Tag Archive: South Africa

Monsanto’s Seed of Hope Campaign

The African Centre for Biosafety offers this briefing paper to you, titled “Monsanto‘s Seed of Hope Campaign in South Africa.”

In the briefing, we offer information about Monsanto‘s Seed of Hope Campaign in the Eastern Cape-the poorest of South Africa‘s nine provinces, where Monsanto’s project was subsidised with huge chunks of public funds, which enabled it to penetrate extremely impoverished communities- first by introducing a Green Revolution type package as an important precursor to the introduction of its GM maize seeds, ably assisted by Bayer Cropscience, amongst other players.

During September 2006, the Bill & Melinda Gates Foundation and the Rockefeller Foundation announced a donation of $150 million to contribute to a ?Second Green Revolution? in Africa to alleviate poverty and hunger. The money will be used, amongst other things, to promote technology packages for small-scale farmers containing fertilizer and new seeds. The aims of this new Green Revolution for Africa are very similar to Monsanto’s Seeds of hope campaign and are likely to benefit the seed and fertilizer industries, while having negligible impacts on total food production and further marginalizing African rural areas.

The South African government has a close and intimiate

LibertyLink-Rice / Bayer CropScience

Application Made By Bayer Cropscience Gmbh In Respect Of A Commodity Clearance Application For Event Llrice62 To The National Department Of Agriculture, South Africa
African Centre for Biosafety, supported by various organisations, groups, companies, and individuals, Jun 2006

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Mozambique – GMO Legislation

OVERVIEW

The proposed biosafety regulatory regime (hereafter referred to as the “draft biosafety law” or “biosafety law”) of the Republic of Mozambique consists of a draft Decree of Council of Ministers, containing the biosafety regulation and 2 draft technical guidelines for risk evaluation as well as public awareness and participation in biosafety and biotechnology related issues.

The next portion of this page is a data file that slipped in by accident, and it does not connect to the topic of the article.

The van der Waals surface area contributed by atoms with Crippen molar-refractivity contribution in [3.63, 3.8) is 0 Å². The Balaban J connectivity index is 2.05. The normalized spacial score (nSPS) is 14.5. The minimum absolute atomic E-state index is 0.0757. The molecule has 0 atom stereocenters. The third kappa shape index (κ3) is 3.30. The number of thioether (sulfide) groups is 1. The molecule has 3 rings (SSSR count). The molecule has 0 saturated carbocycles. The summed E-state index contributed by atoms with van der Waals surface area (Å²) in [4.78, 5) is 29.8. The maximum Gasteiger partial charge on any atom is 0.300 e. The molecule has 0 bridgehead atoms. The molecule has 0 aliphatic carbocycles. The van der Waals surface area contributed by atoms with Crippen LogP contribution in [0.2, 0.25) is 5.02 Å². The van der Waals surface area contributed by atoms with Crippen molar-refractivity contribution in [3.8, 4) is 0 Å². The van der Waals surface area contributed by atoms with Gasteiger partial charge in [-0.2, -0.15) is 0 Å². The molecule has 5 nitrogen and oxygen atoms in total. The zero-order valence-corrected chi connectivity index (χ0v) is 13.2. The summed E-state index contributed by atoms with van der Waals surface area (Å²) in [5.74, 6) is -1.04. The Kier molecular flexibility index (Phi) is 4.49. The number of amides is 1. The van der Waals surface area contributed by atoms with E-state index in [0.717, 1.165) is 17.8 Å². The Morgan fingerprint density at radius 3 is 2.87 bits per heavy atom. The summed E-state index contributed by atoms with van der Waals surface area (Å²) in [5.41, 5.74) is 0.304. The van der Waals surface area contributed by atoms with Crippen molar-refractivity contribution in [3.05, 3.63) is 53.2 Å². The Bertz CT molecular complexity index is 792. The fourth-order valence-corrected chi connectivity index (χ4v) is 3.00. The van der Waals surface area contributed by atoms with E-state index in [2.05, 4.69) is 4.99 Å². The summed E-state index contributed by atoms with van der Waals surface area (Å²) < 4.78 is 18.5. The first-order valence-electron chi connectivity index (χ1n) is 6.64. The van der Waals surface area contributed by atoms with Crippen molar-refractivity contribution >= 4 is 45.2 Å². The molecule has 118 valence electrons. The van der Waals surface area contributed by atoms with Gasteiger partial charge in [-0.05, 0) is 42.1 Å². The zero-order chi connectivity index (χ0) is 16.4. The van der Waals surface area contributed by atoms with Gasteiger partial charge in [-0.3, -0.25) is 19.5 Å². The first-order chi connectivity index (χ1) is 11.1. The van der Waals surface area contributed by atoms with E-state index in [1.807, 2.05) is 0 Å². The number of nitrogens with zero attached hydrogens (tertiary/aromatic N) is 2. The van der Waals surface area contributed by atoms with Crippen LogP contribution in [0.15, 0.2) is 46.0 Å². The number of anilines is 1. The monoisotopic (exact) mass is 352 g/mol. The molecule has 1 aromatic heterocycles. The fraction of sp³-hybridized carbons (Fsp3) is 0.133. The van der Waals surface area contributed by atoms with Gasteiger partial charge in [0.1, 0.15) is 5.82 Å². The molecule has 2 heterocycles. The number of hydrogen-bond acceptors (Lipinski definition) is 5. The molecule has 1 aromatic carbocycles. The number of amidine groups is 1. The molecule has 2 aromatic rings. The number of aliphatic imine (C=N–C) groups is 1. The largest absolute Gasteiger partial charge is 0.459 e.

The biosafety regulation itself consists of a preamble, 27 articles, organised in 9 chapters and 6 annexes, and a glossary of terms.

The draft biosafety law is typically a permitting system, based on a step-bystep, case-by-case risk assessment, evaluation and decision-making that adopt a risk management approach to genetic engineering in food agriculture and medicine. By this we mean that Mozambique views genetic engineering as having a role to play in agriculture, food security and human health care, but that the risks have to be managed by the creation of an enabling legislative environment, to this end. In other words, Mozambique will follow the route taken by South Africa and permit the entry of GMOs into its agriculture systems, after a desk- top evaluation of the risk assessment data provide by an applicant.

Currently, Mozambique’s seed law prohibits the import and planting of GM

South Africa – GMO Act 15

Submission To Chairpersons Of Portfolio Committees Of: